Elijah and Victoria are doing joint research about robotic. First the robot was unpacked and parts were checked for damage. They proceeded to assemble the robot, starting with the frame, circuitry, wheels and then finally the motors and gearboxes. Once fully assembled, Victoria taught Elijah how to use a soldering iron so that we could connect motor wires to motor controller wires, which went into the brain. This ended up becoming larger tutorial for other members of the crew who were in tested in learning how to solder wire. After connecting the wires, they switched on the robot. They noted that although the robot turned on, the wireless communication between the remote control and the brain seemed to have trouble connecting.  They plan to try solving this problem by cutting up two USB cables that they brought to solder together a USB to USB cable that will connect the brain and the remote control.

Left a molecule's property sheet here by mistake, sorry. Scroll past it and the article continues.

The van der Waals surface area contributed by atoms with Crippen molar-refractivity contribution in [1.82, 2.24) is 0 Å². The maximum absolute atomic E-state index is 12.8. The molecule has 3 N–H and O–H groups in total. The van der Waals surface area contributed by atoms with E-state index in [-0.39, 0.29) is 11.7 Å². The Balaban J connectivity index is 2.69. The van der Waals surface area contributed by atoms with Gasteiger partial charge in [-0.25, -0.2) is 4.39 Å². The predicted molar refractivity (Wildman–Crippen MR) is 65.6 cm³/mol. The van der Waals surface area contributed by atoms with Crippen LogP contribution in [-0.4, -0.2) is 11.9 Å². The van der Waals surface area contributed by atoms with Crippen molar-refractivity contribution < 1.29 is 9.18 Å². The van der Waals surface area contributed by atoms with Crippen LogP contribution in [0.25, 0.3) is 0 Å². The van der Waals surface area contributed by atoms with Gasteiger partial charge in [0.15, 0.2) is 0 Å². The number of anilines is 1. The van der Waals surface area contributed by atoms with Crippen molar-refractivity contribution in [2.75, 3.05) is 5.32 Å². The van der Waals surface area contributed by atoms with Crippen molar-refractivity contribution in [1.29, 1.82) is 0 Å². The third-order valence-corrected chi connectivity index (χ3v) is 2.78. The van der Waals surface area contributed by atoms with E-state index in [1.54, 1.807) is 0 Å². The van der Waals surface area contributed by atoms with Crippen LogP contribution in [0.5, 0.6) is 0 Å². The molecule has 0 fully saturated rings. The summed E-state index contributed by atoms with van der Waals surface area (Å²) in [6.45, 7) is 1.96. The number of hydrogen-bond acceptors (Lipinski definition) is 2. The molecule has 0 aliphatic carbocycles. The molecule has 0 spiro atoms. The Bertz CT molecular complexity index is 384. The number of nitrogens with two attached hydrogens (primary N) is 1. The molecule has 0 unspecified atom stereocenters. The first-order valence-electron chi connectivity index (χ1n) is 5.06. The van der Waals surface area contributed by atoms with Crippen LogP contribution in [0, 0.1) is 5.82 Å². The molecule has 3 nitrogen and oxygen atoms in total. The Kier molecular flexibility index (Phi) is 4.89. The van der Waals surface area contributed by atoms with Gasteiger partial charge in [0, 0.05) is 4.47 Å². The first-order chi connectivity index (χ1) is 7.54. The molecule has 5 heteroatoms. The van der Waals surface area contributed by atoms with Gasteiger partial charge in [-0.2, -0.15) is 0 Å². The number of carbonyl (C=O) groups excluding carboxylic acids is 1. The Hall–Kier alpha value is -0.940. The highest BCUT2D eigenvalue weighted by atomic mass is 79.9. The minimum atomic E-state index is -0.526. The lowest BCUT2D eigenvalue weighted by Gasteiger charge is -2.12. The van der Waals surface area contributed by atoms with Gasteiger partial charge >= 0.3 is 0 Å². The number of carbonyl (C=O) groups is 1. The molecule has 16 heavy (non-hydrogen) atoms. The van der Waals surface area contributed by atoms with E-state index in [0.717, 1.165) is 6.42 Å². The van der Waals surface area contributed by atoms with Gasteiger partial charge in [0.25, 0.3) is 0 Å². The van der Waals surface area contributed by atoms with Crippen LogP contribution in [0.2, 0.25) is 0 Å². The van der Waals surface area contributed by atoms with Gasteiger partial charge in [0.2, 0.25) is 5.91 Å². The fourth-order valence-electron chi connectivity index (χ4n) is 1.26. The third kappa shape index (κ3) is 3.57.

Geologist Report – March 26th

Crew 177 Geologist & HSO Report

My name is Caleb Li and my roles in Crew 177 are the geologist and Health Safety Officer. Today is our first day to have EVA, and we did EVA orientation with four crew members in the morning and the other four members in the afternoon. We learned how to operate the radio and GPS connection, drive ATVs safely, observe the variation of the rock and landscape, collect the rock samples, and take pictures. It is fun and very interesting to put on the space suit and experience the astronaut’s feelings.

Caleb Li